a) Chinese Penhold Grip
Asian table tennis players use the Chinese Penhold grip a lot wherein one would hold one’s racket in a way so as to get the blade faced towards the ground. Also, it is pretty suitable for players who like to stay really close to the table.
The Chinese Penhold grip offers more flexibility than the Shakehand grips do and this will eventually allow you to spin the ball brilliantly in the attacking strokes. Also, it is largely effective in the serves.
Also, it helps a player easily block and push the ball on the backhand side as it offers brilliant freedom of bending one’s wrist for forehand strokes as well as backhand strokes. Also, it largely helps a player from ever being locked away by crossover point.
- Ideal for players who stay really close to the table
- Helps to spin the ball brilliantly in the attacking strokes
- Largely effective in the serves
- Helps in easily blocking and pushing the ball on the backhand side
- Offers brilliant freedom of bending one’s wrist
- Reduces the possibility of a Crossover point
- Not ideal for backhand topspin on a constant basis
b) Japanese/Korean Penhold Grip
Unlike the Chinese grip, the fingers on the back of the racket are instead placed straight in the Korean grip. This technique of holding the racket allows you to execute the forehand strokes with more power and also, it helps a player to conveniently attack a ball even from a spot far from the table.
However, the fact that one has to keep the fingers on the back of the racket straight tends to limit the blade movement and it gets a bit challenging to position the racket in various angles in order to reach the ball.
The technique can be a little difficult for beginners to master.
- Helps to execute the forehand strokes with more power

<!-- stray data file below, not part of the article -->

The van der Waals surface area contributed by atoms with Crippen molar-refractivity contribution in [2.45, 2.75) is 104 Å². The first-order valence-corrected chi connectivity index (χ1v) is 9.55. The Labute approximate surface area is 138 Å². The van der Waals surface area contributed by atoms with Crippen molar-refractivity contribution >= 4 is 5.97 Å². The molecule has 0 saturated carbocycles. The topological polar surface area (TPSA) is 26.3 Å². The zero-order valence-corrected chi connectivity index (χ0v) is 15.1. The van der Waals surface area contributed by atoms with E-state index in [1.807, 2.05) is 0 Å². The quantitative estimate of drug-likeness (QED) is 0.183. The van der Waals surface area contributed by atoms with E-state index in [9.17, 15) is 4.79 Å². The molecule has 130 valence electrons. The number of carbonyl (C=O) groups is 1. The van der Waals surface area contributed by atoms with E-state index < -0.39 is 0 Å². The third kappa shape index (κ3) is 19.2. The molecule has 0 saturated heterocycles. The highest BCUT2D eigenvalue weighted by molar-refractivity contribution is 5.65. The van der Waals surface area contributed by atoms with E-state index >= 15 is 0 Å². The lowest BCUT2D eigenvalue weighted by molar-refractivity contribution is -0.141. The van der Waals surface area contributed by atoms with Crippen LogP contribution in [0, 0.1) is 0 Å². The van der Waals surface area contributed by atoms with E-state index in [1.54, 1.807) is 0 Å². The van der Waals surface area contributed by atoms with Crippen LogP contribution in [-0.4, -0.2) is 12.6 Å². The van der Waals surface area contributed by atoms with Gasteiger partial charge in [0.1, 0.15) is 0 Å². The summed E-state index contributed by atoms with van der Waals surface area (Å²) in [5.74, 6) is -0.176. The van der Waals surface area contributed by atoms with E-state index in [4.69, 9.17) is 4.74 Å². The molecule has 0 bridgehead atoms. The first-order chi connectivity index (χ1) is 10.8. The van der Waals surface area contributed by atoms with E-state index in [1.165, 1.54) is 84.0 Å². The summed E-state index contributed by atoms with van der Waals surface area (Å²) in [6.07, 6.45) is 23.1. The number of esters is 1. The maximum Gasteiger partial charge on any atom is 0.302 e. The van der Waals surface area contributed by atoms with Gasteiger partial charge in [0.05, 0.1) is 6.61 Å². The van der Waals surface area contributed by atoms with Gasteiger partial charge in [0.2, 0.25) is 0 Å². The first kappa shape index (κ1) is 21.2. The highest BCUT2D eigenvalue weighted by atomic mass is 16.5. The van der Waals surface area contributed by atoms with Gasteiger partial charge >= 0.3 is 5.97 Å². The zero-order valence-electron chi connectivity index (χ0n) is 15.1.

- Helps to conveniently attack a ball even from a spot far from the table
- Limited blade movement
- Positioning the racket in various angles is challenging
c) Reverse Backhand Grip
Unlike the normal Penhold grip which uses the same paddle side for both forehand and backhand strokes, the Reverse Backhand Grip even uses the paddle’s backside.
This helps a player break out of the difficulty in using the backhand topspin on a constant basis as in the Chinese grip. This makes it pretty ideal for attacking short balls.
A lot of players prefer using a blend of the Chinese Penhold grip and the Reverse Backhand grip for better flexibility.
- Ideal for attacking short balls
- Offers better flexibility
- Crossover point
3) The Table Tennis V-Grip
In the V-grip technique, a player would hold the blade between one’s index finger and middle finger almost making a V shape.
The two fingers are curled down the blade to grip it properly and the thumb can be placed anywhere where one feels comfortable.
It offers more power and spin in attacking. Also, it is pretty much ideal for wide-angle shots with excellent control.
- Offers more power and spin in attacking
- Excellent control
- Balls shot towards the player’s elbow are difficult to return
- Hard to find a coach for this grip
4) The Table Tennis Seemiller Grip
The Seemiller Grip is actually a variation of the Shakehand grip. However, in this grip technique, the forefinger-tip is positioned close to the edge of the paddle or sometimes even around the edge of the paddle. Both the thumb and index fingers hold either side at a 90-degree turn.
Most players that use this technique usually use a dotted rubber on the back for twiddling the blade with combination rubbers to confuse the opponents. Players using this technique have the advantages of moving their wrist freely.
Also, they can use strong snaps for forehand topspins using this technique. In addition to this, it helps players block efficiently on forehand or backhand sides.
Most importantly, one hardly has even the slightest possibility of ever experiencing any crossover point with this technique.
- Allows strong snaps for forehand topspins
- Effective for good blocking
- Poor backhand wrist movement
- Average spins and returns